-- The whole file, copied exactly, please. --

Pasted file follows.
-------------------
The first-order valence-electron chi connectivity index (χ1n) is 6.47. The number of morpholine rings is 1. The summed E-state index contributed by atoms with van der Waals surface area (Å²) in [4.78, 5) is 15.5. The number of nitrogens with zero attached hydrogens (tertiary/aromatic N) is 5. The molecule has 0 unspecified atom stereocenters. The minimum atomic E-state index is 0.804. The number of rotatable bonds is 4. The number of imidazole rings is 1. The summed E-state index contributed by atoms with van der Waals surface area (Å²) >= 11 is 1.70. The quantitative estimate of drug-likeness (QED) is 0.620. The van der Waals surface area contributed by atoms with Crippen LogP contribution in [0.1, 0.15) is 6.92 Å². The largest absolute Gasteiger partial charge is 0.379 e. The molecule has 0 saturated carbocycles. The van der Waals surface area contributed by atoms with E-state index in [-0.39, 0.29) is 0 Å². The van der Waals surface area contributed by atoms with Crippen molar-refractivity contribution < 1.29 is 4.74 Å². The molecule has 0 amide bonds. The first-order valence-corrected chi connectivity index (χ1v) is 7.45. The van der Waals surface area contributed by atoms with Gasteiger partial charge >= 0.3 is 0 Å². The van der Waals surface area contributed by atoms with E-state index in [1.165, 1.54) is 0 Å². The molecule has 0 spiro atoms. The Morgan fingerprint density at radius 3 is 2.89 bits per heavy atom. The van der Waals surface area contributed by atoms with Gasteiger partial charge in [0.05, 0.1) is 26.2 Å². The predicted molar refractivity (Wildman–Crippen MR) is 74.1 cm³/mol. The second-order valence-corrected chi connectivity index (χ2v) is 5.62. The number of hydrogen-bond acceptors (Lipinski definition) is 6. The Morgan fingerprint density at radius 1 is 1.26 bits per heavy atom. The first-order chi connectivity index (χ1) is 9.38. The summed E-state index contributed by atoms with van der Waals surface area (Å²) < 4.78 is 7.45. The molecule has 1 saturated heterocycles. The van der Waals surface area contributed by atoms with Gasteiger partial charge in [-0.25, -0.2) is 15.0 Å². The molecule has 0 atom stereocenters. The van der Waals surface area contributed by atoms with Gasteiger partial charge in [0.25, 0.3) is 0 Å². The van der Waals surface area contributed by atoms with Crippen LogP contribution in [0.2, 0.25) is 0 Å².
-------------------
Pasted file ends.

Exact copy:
The first-order valence-electron chi connectivity index (χ1n) is 6.47. The number of morpholine rings is 1. The summed E-state index contributed by atoms with van der Waals surface area (Å²) in [4.78, 5) is 15.5. The number of nitrogens with zero attached hydrogens (tertiary/aromatic N) is 5. The molecule has 0 unspecified atom stereocenters. The minimum atomic E-state index is 0.804. The number of rotatable bonds is 4. The number of imidazole rings is 1. The summed E-state index contributed by atoms with van der Waals surface area (Å²) >= 11 is 1.70. The quantitative estimate of drug-likeness (QED) is 0.620. The van der Waals surface area contributed by atoms with Crippen LogP contribution in [0.1, 0.15) is 6.92 Å². The largest absolute Gasteiger partial charge is 0.379 e. The molecule has 0 saturated carbocycles. The van der Waals surface area contributed by atoms with E-state index in [-0.39, 0.29) is 0 Å². The van der Waals surface area contributed by atoms with Crippen molar-refractivity contribution < 1.29 is 4.74 Å². The molecule has 0 amide bonds. The first-order valence-corrected chi connectivity index (χ1v) is 7.45. The van der Waals surface area contributed by atoms with Gasteiger partial charge >= 0.3 is 0 Å². The van der Waals surface area contributed by atoms with E-state index in [1.165, 1.54) is 0 Å². The molecule has 0 spiro atoms. The Morgan fingerprint density at radius 3 is 2.89 bits per heavy atom. The van der Waals surface area contributed by atoms with Gasteiger partial charge in [0.05, 0.1) is 26.2 Å². The predicted molar refractivity (Wildman–Crippen MR) is 74.1 cm³/mol. The second-order valence-corrected chi connectivity index (χ2v) is 5.62. The number of hydrogen-bond acceptors (Lipinski definition) is 6. The Morgan fingerprint density at radius 1 is 1.26 bits per heavy atom. The first-order chi connectivity index (χ1) is 9.38. The summed E-state index contributed by atoms with van der Waals surface area (Å²) < 4.78 is 7.45. The molecule has 1 saturated heterocycles. The van der Waals surface area contributed by atoms with Gasteiger partial charge in [-0.25, -0.2) is 15.0 Å². The molecule has 0 atom stereocenters. The van der Waals surface area contributed by atoms with Gasteiger partial charge in [0.25, 0.3) is 0 Å². The van der Waals surface area contributed by atoms with Crippen LogP contribution in [0.2, 0.25) is 0 Å².